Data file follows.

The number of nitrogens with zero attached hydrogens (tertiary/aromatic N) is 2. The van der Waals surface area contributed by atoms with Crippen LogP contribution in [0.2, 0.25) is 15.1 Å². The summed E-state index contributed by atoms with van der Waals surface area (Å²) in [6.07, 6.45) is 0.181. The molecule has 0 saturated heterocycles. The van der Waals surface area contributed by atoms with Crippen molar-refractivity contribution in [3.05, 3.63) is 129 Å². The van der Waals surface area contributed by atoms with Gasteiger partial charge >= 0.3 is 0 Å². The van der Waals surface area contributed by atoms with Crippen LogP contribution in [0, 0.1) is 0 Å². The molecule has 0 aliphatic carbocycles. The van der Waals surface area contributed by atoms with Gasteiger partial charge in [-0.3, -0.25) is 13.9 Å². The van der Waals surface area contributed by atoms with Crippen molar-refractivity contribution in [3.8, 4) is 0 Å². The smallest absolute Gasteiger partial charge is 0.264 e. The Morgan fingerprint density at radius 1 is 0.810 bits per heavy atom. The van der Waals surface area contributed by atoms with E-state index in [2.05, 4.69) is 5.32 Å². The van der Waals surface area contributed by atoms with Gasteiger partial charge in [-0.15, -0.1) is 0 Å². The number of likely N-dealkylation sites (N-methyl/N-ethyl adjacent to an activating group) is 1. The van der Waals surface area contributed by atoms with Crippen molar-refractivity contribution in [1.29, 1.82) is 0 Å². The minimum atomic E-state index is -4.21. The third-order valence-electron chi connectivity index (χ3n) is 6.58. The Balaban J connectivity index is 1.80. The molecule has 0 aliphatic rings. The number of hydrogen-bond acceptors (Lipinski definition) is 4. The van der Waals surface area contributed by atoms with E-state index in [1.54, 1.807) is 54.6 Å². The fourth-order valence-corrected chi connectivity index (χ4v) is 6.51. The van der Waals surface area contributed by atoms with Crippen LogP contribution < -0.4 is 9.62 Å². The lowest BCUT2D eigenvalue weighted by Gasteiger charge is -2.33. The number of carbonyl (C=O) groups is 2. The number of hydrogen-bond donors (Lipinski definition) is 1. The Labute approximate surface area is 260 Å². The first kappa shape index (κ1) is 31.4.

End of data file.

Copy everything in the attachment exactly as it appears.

The number of nitrogens with zero attached hydrogens (tertiary/aromatic N) is 2. The van der Waals surface area contributed by atoms with Crippen LogP contribution in [0.2, 0.25) is 15.1 Å². The summed E-state index contributed by atoms with van der Waals surface area (Å²) in [6.07, 6.45) is 0.181. The molecule has 0 saturated heterocycles. The van der Waals surface area contributed by atoms with Crippen molar-refractivity contribution in [3.05, 3.63) is 129 Å². The van der Waals surface area contributed by atoms with Gasteiger partial charge >= 0.3 is 0 Å². The van der Waals surface area contributed by atoms with Crippen LogP contribution in [0, 0.1) is 0 Å². The molecule has 0 aliphatic carbocycles. The van der Waals surface area contributed by atoms with Gasteiger partial charge in [-0.3, -0.25) is 13.9 Å². The van der Waals surface area contributed by atoms with Crippen molar-refractivity contribution in [3.8, 4) is 0 Å². The smallest absolute Gasteiger partial charge is 0.264 e. The Morgan fingerprint density at radius 1 is 0.810 bits per heavy atom. The van der Waals surface area contributed by atoms with E-state index in [2.05, 4.69) is 5.32 Å². The van der Waals surface area contributed by atoms with Gasteiger partial charge in [-0.15, -0.1) is 0 Å². The number of likely N-dealkylation sites (N-methyl/N-ethyl adjacent to an activating group) is 1. The van der Waals surface area contributed by atoms with Crippen molar-refractivity contribution in [1.29, 1.82) is 0 Å². The minimum atomic E-state index is -4.21. The third-order valence-electron chi connectivity index (χ3n) is 6.58. The Balaban J connectivity index is 1.80. The molecule has 0 aliphatic rings. The number of hydrogen-bond acceptors (Lipinski definition) is 4. The van der Waals surface area contributed by atoms with E-state index in [1.54, 1.807) is 54.6 Å². The fourth-order valence-corrected chi connectivity index (χ4v) is 6.51. The van der Waals surface area contributed by atoms with Crippen LogP contribution < -0.4 is 9.62 Å². The lowest BCUT2D eigenvalue weighted by Gasteiger charge is -2.33. The number of carbonyl (C=O) groups is 2. The number of hydrogen-bond donors (Lipinski definition) is 1. The Labute approximate surface area is 260 Å². The first kappa shape index (κ1) is 31.4.